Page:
Honeydew melons planted in poly greenhouses in Tiền Giang Province’s Gò Công Tây District. – VNA/VNS Photo Minh Trí
TIỀN GIANG – The Cửu Long (Mekong) Delta province of Tiền Giang’s concentrated farming areas for key agricultural products have improved farmers' incomes and have helped the province adapt to climate change.
The province, which is the country’s largest fruit producer, has fertile soil and abundant water sources for agricultural production since it is located along the Tiền River, a tributary of the Mekong River.
Nguyễn Văn Mẫn, director of the province’s Department of Agriculture and Rural Development, said the province had implemented effective agricultural restructuring.
The province has developed concentrated farming areas for 32,000ha of high quality rice area in the west; 13,500ha of durian in Cai Lậy, Cái Bè and Tân Phước districts; 14,000ha of pineapple in Tân Phước District; and 9,140ha of dragon fruit in Chợ Gạo, Tân Phước, Gò Công Đông and Gò Công Tây districts.
Last year, dragon fruit farmers earned a profit of VNĐ400 – 600 million (US$17,230 – 25,900) per hectare, while farmers who grew off-season dragon fruit earned 1.7 times more than the main season dragon fruit, according to the department.
To adapt to climate change, the province has switched to cultivating dragon fruit in rice growing areas in Đồng Tháp Mười (Plain of Reeds) region’s alum-affected areas, the Gò Công coast, and in saltwater-intrusion areas in the Vàm Cỏ River since the fruit grows well and has high yield and value there.
Võ Thị Kim Phượng, deputy head of the province’s Plant Protection and Cultivation Sub-department, said that farmers had received instruction on how to grow high-quality varieties like pink flesh and pink-violet flesh dragon fruit.
The province had also provided advanced techniques to grow dragon fruit under an intensive farming model, she said.
The average yield of the concentrated dragon fruit farming areas had risen to 31.3 tonnes from 27 tonnes per hectare a year before.
The province also strengthened linkages among co-operatives and companies. Twenty-three companies, co-operatives and sale agents have farm contracts with farmers to produce and consume rice.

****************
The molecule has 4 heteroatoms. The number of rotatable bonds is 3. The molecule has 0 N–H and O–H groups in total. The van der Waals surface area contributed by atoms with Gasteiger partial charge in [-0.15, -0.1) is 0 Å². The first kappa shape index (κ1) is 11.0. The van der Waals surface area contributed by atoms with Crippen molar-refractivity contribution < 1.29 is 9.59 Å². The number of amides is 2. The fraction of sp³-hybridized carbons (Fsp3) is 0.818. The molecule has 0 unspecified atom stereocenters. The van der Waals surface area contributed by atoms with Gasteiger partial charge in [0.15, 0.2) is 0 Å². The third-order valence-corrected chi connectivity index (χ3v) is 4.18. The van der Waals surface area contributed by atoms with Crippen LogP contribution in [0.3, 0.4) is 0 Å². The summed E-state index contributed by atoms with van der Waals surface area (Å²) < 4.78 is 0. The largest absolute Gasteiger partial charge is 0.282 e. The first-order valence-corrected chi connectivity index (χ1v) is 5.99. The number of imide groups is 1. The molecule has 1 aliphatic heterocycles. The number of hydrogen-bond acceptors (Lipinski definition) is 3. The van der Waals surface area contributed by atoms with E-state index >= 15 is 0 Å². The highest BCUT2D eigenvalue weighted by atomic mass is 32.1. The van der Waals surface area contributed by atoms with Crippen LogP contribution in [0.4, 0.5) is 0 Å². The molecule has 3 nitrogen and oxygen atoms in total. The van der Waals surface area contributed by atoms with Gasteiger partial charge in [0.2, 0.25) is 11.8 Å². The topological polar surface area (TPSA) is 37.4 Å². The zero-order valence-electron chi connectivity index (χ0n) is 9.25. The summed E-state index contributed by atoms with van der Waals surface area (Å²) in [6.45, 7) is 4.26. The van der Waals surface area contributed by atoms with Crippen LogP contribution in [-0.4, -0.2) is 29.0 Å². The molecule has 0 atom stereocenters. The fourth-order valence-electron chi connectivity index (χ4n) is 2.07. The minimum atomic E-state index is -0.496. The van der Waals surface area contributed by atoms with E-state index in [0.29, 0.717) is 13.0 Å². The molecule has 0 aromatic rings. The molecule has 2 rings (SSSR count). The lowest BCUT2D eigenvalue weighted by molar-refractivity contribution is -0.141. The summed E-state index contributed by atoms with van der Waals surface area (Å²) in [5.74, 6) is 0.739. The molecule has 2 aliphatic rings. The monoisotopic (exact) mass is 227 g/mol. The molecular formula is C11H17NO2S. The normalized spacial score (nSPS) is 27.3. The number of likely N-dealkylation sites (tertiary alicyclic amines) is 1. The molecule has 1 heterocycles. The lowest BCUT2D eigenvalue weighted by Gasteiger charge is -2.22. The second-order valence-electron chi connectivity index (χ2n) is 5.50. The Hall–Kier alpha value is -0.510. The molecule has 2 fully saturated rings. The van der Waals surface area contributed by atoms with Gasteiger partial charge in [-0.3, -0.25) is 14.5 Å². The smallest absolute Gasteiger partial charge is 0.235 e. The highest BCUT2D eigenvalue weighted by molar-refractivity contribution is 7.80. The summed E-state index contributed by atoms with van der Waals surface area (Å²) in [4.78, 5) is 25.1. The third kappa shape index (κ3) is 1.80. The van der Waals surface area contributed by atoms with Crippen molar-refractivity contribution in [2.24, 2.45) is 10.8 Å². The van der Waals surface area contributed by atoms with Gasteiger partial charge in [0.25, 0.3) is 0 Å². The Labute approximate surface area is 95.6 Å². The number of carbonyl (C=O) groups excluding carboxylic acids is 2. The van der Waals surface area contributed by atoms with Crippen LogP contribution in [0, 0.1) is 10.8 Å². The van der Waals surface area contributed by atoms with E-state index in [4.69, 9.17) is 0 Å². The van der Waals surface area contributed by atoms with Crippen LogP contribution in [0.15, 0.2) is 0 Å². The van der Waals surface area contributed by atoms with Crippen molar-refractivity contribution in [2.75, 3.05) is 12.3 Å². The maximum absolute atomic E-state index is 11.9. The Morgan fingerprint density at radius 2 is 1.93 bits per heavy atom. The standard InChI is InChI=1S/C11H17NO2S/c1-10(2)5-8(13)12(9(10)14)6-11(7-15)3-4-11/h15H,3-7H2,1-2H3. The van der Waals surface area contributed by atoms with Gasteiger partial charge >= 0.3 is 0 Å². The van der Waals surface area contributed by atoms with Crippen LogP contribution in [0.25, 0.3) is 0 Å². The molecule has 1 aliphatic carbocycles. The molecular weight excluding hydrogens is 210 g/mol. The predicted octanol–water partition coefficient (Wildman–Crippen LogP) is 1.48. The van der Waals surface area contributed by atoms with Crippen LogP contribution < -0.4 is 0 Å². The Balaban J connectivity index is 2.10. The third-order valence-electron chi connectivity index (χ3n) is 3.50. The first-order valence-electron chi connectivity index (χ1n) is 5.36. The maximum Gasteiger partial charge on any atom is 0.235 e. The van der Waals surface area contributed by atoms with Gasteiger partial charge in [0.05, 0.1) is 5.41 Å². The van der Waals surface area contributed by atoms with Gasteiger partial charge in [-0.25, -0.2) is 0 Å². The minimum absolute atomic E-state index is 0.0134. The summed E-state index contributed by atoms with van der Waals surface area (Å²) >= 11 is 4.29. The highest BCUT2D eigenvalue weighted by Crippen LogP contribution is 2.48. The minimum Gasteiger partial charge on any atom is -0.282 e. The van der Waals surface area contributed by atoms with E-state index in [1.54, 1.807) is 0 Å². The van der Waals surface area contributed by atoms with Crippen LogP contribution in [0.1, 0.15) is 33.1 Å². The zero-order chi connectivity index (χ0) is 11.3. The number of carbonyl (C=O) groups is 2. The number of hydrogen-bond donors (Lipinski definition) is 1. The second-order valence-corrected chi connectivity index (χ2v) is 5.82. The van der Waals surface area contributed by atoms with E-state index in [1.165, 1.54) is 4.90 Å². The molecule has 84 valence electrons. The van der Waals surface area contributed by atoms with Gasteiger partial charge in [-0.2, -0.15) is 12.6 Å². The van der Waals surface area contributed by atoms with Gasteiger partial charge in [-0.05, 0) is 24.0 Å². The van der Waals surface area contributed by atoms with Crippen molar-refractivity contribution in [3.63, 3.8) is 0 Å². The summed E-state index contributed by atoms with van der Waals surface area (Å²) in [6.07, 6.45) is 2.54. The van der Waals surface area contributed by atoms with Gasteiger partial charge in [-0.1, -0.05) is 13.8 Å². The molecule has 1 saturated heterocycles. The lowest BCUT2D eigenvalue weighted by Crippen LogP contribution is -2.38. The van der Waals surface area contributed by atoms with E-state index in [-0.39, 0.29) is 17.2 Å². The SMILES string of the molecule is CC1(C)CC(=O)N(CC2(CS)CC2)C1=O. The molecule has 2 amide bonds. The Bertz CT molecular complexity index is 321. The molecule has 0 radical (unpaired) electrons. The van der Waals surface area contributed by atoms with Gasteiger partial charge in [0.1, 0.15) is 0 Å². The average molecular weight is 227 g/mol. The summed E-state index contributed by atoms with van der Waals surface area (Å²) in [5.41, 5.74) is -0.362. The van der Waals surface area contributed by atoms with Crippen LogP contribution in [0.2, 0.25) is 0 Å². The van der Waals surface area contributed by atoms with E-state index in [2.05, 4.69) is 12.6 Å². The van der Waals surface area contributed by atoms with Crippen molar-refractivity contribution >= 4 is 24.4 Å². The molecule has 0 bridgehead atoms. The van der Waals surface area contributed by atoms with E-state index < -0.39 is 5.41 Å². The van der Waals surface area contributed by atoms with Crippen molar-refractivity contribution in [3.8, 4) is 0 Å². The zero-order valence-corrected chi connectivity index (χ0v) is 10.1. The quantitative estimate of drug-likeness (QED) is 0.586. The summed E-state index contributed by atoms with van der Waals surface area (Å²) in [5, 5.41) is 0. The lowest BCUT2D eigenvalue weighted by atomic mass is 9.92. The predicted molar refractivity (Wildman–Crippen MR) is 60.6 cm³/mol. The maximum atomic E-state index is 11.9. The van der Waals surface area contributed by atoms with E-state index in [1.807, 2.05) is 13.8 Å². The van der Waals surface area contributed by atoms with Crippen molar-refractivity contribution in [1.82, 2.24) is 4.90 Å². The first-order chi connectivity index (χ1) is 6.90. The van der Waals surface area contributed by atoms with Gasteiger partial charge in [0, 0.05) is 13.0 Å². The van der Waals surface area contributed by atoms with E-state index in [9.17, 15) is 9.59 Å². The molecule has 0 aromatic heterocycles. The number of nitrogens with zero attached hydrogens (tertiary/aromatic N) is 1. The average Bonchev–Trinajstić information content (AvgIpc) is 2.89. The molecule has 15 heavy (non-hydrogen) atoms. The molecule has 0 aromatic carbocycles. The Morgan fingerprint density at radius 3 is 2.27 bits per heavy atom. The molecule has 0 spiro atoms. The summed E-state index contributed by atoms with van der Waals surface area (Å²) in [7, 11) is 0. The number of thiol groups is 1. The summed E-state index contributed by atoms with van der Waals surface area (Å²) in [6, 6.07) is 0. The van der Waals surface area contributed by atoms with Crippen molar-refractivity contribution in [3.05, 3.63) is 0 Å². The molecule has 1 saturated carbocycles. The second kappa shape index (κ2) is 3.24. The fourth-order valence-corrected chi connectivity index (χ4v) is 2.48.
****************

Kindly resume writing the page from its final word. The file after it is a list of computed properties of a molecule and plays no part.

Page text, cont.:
It also has 74 companies, co-operatives and establishments that buy dragon fruit, mostly for export.
Ngô Hữu Thệ, secretary of the Chợ Gạo District Party Committee, said the district’s 18 communes had developed linkages among farmers and companies to produce and buy agricultural produce, mostly dragon fruit.
Chợ Gạo had established concentrated farming areas for its key products such as dragon fruit, coconuts and vegetables.
The Thiên Phúc Co-operative in Chợ Gạo’s Bình Thạnh Commune had about 150ha of dragon fruit planted to Vietnamese good agricultural practices (VietGAP) standards.
Nguyễn Mạnh Tường, director of Thiên Phúc, said the co-operative planted dragon fruit under a value chain by supplying seedlings, input materials and farming techniques at a price 7 – 15 per cent lower than the market price.
The co-operative guarantees stable prices, ensuring that farmers make a profit, according to the director.
The co-operative also buys dragon fruit to make fruit powder, syrup and jam, and sells fresh fruit to export processors.
Most export products are unprocessed. To develop sustainable concentrated farming areas, the province has increasingly called for investment in the manufacture of refined agricultural products.
Mẫn, director of the province’s Department of Agriculture and Rural Development, said that trade promotion activities had helped expand domestic and foreign markets for its agricultural products.
The province has signed deals to supply agricultural products to wholesale markets in HCM City, Đà Nẵng and Hà Nội. It also exports milk apple, dragon fruit, durian, and green skin and pink flesh grapefruit to many markets. Lò Rèn Vĩnh Kim milk apples are exported to the US. – VNS